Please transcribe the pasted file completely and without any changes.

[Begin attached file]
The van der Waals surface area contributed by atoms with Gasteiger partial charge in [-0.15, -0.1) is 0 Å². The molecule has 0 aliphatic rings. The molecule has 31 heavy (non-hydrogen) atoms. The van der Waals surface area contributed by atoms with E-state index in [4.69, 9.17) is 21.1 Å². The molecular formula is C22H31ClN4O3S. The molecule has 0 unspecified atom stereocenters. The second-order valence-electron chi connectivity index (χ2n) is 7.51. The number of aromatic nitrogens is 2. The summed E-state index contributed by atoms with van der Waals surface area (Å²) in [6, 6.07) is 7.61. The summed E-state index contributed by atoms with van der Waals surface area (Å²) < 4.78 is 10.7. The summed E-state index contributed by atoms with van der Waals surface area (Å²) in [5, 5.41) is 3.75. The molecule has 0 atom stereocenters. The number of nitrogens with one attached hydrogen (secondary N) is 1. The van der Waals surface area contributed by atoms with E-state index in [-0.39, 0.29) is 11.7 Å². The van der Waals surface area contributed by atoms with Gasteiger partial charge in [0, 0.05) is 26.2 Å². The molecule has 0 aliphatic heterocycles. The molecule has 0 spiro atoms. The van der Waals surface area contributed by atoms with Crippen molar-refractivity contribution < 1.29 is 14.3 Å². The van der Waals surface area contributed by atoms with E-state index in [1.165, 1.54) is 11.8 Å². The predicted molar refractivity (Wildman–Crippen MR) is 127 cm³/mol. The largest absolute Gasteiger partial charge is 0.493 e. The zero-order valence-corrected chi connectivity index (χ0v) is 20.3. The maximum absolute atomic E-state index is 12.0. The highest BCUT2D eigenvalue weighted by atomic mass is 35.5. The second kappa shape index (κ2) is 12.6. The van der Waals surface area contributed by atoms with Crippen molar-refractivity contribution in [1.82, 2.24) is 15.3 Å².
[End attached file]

The van der Waals surface area contributed by atoms with Gasteiger partial charge in [-0.15, -0.1) is 0 Å². The molecule has 0 aliphatic rings. The molecule has 31 heavy (non-hydrogen) atoms. The van der Waals surface area contributed by atoms with E-state index in [4.69, 9.17) is 21.1 Å². The molecular formula is C22H31ClN4O3S. The molecule has 0 unspecified atom stereocenters. The second-order valence-electron chi connectivity index (χ2n) is 7.51. The number of aromatic nitrogens is 2. The summed E-state index contributed by atoms with van der Waals surface area (Å²) in [6, 6.07) is 7.61. The summed E-state index contributed by atoms with van der Waals surface area (Å²) < 4.78 is 10.7. The summed E-state index contributed by atoms with van der Waals surface area (Å²) in [5, 5.41) is 3.75. The molecule has 0 atom stereocenters. The number of nitrogens with one attached hydrogen (secondary N) is 1. The van der Waals surface area contributed by atoms with E-state index in [-0.39, 0.29) is 11.7 Å². The van der Waals surface area contributed by atoms with Gasteiger partial charge in [0, 0.05) is 26.2 Å². The molecule has 0 aliphatic heterocycles. The molecule has 0 spiro atoms. The van der Waals surface area contributed by atoms with Crippen molar-refractivity contribution < 1.29 is 14.3 Å². The van der Waals surface area contributed by atoms with E-state index in [1.165, 1.54) is 11.8 Å². The predicted molar refractivity (Wildman–Crippen MR) is 127 cm³/mol. The largest absolute Gasteiger partial charge is 0.493 e. The zero-order valence-corrected chi connectivity index (χ0v) is 20.3. The maximum absolute atomic E-state index is 12.0. The highest BCUT2D eigenvalue weighted by atomic mass is 35.5. The second kappa shape index (κ2) is 12.6. The van der Waals surface area contributed by atoms with Crippen molar-refractivity contribution in [1.82, 2.24) is 15.3 Å².